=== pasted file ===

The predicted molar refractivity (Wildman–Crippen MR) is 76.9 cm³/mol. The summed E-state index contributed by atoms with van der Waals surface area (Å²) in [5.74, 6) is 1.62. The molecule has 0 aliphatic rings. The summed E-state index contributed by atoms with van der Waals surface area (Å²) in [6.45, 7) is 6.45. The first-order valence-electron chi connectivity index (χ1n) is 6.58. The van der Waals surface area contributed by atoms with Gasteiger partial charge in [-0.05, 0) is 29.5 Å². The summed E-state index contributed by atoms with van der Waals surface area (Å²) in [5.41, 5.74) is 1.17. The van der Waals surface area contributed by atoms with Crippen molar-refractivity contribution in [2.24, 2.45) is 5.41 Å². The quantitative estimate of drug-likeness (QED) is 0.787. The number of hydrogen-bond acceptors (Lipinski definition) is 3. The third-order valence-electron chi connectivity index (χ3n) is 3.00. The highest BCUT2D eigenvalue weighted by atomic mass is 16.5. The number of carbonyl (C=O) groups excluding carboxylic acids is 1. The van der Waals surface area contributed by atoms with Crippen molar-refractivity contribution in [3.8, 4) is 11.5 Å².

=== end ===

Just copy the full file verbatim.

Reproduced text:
The predicted molar refractivity (Wildman–Crippen MR) is 76.9 cm³/mol. The summed E-state index contributed by atoms with van der Waals surface area (Å²) in [5.74, 6) is 1.62. The molecule has 0 aliphatic rings. The summed E-state index contributed by atoms with van der Waals surface area (Å²) in [6.45, 7) is 6.45. The first-order valence-electron chi connectivity index (χ1n) is 6.58. The van der Waals surface area contributed by atoms with Gasteiger partial charge in [-0.05, 0) is 29.5 Å². The summed E-state index contributed by atoms with van der Waals surface area (Å²) in [5.41, 5.74) is 1.17. The van der Waals surface area contributed by atoms with Crippen molar-refractivity contribution in [2.24, 2.45) is 5.41 Å². The quantitative estimate of drug-likeness (QED) is 0.787. The number of hydrogen-bond acceptors (Lipinski definition) is 3. The third-order valence-electron chi connectivity index (χ3n) is 3.00. The highest BCUT2D eigenvalue weighted by atomic mass is 16.5. The number of carbonyl (C=O) groups excluding carboxylic acids is 1. The van der Waals surface area contributed by atoms with Crippen molar-refractivity contribution in [3.8, 4) is 11.5 Å².